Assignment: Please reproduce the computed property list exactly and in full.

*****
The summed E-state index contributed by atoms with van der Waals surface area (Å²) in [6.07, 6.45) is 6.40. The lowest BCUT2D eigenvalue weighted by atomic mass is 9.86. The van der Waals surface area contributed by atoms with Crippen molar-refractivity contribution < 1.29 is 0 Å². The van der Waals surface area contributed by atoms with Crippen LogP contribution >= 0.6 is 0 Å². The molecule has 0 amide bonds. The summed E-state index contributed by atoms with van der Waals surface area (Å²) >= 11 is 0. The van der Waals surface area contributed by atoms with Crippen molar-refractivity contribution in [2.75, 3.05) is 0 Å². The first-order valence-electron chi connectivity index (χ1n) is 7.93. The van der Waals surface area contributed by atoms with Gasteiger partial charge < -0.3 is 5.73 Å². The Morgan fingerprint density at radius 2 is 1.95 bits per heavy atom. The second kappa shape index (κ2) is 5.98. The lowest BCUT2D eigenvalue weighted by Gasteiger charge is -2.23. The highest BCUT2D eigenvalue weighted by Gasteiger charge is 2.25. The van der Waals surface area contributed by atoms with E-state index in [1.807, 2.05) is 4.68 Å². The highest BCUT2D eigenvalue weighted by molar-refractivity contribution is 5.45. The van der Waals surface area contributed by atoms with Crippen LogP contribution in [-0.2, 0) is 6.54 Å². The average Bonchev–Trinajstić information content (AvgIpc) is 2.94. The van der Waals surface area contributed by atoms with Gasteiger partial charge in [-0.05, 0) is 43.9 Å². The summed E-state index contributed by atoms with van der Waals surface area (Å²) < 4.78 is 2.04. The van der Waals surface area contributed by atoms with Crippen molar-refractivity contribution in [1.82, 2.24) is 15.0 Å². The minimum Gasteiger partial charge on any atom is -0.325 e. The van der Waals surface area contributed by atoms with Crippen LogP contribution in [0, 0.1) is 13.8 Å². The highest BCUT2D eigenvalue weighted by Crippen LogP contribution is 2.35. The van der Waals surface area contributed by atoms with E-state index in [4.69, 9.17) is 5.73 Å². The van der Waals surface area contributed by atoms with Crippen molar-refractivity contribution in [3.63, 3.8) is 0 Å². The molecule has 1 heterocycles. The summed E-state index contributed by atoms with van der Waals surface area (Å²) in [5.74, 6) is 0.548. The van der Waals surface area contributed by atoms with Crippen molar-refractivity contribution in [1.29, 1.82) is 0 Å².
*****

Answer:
The summed E-state index contributed by atoms with van der Waals surface area (Å²) in [6.07, 6.45) is 6.40. The lowest BCUT2D eigenvalue weighted by atomic mass is 9.86. The van der Waals surface area contributed by atoms with Crippen molar-refractivity contribution < 1.29 is 0 Å². The van der Waals surface area contributed by atoms with Crippen LogP contribution >= 0.6 is 0 Å². The molecule has 0 amide bonds. The summed E-state index contributed by atoms with van der Waals surface area (Å²) >= 11 is 0. The van der Waals surface area contributed by atoms with Crippen molar-refractivity contribution in [2.75, 3.05) is 0 Å². The first-order valence-electron chi connectivity index (χ1n) is 7.93. The van der Waals surface area contributed by atoms with Gasteiger partial charge < -0.3 is 5.73 Å². The Morgan fingerprint density at radius 2 is 1.95 bits per heavy atom. The second kappa shape index (κ2) is 5.98. The lowest BCUT2D eigenvalue weighted by Gasteiger charge is -2.23. The highest BCUT2D eigenvalue weighted by Gasteiger charge is 2.25. The van der Waals surface area contributed by atoms with E-state index in [1.807, 2.05) is 4.68 Å². The highest BCUT2D eigenvalue weighted by molar-refractivity contribution is 5.45. The van der Waals surface area contributed by atoms with Crippen LogP contribution in [-0.2, 0) is 6.54 Å². The average Bonchev–Trinajstić information content (AvgIpc) is 2.94. The van der Waals surface area contributed by atoms with Gasteiger partial charge in [-0.05, 0) is 43.9 Å². The summed E-state index contributed by atoms with van der Waals surface area (Å²) < 4.78 is 2.04. The van der Waals surface area contributed by atoms with Crippen molar-refractivity contribution in [1.82, 2.24) is 15.0 Å². The minimum Gasteiger partial charge on any atom is -0.325 e. The van der Waals surface area contributed by atoms with Crippen LogP contribution in [0, 0.1) is 13.8 Å². The highest BCUT2D eigenvalue weighted by Crippen LogP contribution is 2.35. The van der Waals surface area contributed by atoms with E-state index in [4.69, 9.17) is 5.73 Å². The van der Waals surface area contributed by atoms with Crippen molar-refractivity contribution in [3.63, 3.8) is 0 Å². The molecule has 1 heterocycles. The summed E-state index contributed by atoms with van der Waals surface area (Å²) in [5.74, 6) is 0.548. The van der Waals surface area contributed by atoms with Crippen molar-refractivity contribution in [1.29, 1.82) is 0 Å².